Ancient Rome Chapter 10, Lesson 2 & 3 Notes
Roman Colosseum • Roman sports arena that held popular events, sometimes involving professional fighters such as gladiators. Gladiators often fought to the death. • The Colosseum could seat 50,000 people. • Best seats were saved for the wealthy and important citizens. • The colosseum had machinery below the arena floor that made it possible to lift animal cages or equipment to the surface.
Citizens of Rome • Believed in the protection of the legal system. • Although people spoke many different languages, people throughout the Roman Empire also spoke a common language, Latin. • Roman citizens were divided into two groups: • Patricians – were wealthy and powerful citizens. • Plebeians – all other citizens which included farmers, soldiers, and merchants. 90% of all people were plebeians.
How Romans Governed Themselves • Republic - Citizens had the right to vote or choose their leaders. • Those that were elected to represent the people are called representatives. • Roman representatives that served in a governing body was called the Senate.
Roman Government continued • Not everyone that lived in Rome was a citizen. • Slaves and foreigners were not citizens. • Women had few rights. • The could not vote. • Could not hold public office. Woman could: • Own property • Testify in court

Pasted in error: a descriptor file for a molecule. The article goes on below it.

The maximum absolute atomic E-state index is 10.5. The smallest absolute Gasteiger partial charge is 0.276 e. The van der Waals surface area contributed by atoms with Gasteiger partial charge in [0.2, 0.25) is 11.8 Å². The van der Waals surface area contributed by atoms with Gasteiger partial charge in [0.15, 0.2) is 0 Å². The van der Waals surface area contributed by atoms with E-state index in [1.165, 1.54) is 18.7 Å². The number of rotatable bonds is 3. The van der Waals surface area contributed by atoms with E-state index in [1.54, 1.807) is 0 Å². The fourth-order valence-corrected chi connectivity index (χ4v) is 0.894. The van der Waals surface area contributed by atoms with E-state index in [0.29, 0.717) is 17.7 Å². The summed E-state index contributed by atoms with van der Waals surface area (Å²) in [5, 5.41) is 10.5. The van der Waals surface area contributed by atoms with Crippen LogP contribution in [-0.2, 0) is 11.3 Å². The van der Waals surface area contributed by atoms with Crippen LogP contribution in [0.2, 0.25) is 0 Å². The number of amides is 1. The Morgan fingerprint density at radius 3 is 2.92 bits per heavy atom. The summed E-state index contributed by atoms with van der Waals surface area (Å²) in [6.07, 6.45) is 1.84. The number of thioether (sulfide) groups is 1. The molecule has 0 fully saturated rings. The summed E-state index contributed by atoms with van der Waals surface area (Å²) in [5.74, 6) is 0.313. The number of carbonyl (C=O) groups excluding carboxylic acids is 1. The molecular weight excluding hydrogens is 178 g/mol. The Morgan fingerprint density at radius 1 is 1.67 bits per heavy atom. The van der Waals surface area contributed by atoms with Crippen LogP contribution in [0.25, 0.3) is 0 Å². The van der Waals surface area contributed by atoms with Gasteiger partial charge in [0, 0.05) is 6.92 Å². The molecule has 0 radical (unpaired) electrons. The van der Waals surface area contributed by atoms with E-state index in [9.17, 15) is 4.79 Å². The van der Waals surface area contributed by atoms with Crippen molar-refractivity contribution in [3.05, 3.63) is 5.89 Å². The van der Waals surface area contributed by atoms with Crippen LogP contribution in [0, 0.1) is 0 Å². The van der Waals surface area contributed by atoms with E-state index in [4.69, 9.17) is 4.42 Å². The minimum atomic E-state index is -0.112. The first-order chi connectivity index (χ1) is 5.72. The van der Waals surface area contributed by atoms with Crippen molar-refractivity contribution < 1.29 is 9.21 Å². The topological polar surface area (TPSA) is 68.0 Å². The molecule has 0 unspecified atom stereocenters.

ROMAN GOVERNMENT • .
Roman Tribune • Tribunes were men that were appointed by the Senate to protect the rights of the plebeians. • Any tribune could stop any action of the Senate by shouting, “Veto!” Veto is a Latin word that means “I forbid.”
Punic Wars • The Punic Wars were three wars that were fought between Rome and Carthage. • The wars lasted 120 years. • Romans won all three battles. • Carthage was a powerful city-state in North Africa.
Hannibal and Scipio • Hannibal was a general of Carthage. • Scipio was a Roman general. • At that time, Hannibal use elephants to cross the Alps (mountains) and surprise the Romans. Scipio attacked Carthage and defeated them again.
Julius Caesar • Roman ruler who was victorious in conquering other lands. • He was stabbed to death in the Senate because others feared he would destroy the republic by taking total power of Rome.
Appian Way • The Appian Way was a road that Ancient Rome built that stretched more than 350 miles.
Marcus Aurelius • Marcus Aurelius was a philosopher who was known as a fair ruler. • He is considered the last of Rome’s Five Good Emperors.
“PaxRomana” • PaxRomana means the 200 years of Roman peace which brought growth and prosperity to Rome.
Aqueduct • Roman towns needed water supply to keep the people clean and give them a water source for them to drink from. • Most of the water was used in public baths, for ordinary citizen or private baths for wealthy citizens. • The water did not reach the 2nd floor of houses, so dirty water and waste was thrown out into the streets from the windows. • The Roman Aqueduct in Nimes, France dates back to the 1st century A.D.